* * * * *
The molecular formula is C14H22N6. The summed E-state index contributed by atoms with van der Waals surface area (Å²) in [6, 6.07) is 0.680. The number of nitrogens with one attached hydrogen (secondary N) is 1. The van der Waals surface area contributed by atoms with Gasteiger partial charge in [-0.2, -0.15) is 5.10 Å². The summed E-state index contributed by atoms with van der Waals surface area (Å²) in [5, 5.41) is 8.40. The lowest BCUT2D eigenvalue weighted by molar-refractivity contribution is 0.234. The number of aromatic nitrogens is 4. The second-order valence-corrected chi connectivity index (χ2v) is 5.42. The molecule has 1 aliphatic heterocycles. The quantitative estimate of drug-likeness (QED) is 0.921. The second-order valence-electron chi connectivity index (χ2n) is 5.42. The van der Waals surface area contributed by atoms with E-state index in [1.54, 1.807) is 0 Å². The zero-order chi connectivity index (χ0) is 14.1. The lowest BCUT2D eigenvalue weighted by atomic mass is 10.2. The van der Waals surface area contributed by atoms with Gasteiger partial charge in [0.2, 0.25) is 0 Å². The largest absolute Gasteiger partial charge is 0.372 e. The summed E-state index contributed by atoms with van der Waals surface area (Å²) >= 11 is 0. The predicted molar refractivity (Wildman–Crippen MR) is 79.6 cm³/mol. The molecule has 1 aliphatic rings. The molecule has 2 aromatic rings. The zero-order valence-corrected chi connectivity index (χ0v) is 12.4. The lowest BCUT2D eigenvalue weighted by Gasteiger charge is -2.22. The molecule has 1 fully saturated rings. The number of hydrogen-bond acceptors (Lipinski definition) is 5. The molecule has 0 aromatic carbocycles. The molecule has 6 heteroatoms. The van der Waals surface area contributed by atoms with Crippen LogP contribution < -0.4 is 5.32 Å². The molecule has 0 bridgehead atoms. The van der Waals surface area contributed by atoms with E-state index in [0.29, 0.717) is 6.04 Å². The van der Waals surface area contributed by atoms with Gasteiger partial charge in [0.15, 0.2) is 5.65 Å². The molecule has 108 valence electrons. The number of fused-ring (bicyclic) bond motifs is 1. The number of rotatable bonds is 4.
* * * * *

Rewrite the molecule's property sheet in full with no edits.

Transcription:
The molecular formula is C14H22N6. The summed E-state index contributed by atoms with van der Waals surface area (Å²) in [6, 6.07) is 0.680. The number of nitrogens with one attached hydrogen (secondary N) is 1. The van der Waals surface area contributed by atoms with Gasteiger partial charge in [-0.2, -0.15) is 5.10 Å². The summed E-state index contributed by atoms with van der Waals surface area (Å²) in [5, 5.41) is 8.40. The lowest BCUT2D eigenvalue weighted by molar-refractivity contribution is 0.234. The number of aromatic nitrogens is 4. The second-order valence-corrected chi connectivity index (χ2v) is 5.42. The molecule has 1 aliphatic heterocycles. The quantitative estimate of drug-likeness (QED) is 0.921. The second-order valence-electron chi connectivity index (χ2n) is 5.42. The van der Waals surface area contributed by atoms with E-state index in [1.54, 1.807) is 0 Å². The zero-order chi connectivity index (χ0) is 14.1. The lowest BCUT2D eigenvalue weighted by atomic mass is 10.2. The van der Waals surface area contributed by atoms with Gasteiger partial charge in [0.2, 0.25) is 0 Å². The largest absolute Gasteiger partial charge is 0.372 e. The summed E-state index contributed by atoms with van der Waals surface area (Å²) >= 11 is 0. The predicted molar refractivity (Wildman–Crippen MR) is 79.6 cm³/mol. The molecule has 1 aliphatic rings. The molecule has 2 aromatic rings. The zero-order valence-corrected chi connectivity index (χ0v) is 12.4. The lowest BCUT2D eigenvalue weighted by Gasteiger charge is -2.22. The molecule has 1 fully saturated rings. The number of hydrogen-bond acceptors (Lipinski definition) is 5. The molecule has 0 aromatic carbocycles. The molecule has 6 heteroatoms. The van der Waals surface area contributed by atoms with Crippen LogP contribution < -0.4 is 5.32 Å². The molecule has 0 bridgehead atoms. The van der Waals surface area contributed by atoms with E-state index in [0.29, 0.717) is 6.04 Å². The van der Waals surface area contributed by atoms with Gasteiger partial charge in [0.15, 0.2) is 5.65 Å². The molecule has 108 valence electrons. The number of fused-ring (bicyclic) bond motifs is 1. The number of rotatable bonds is 4.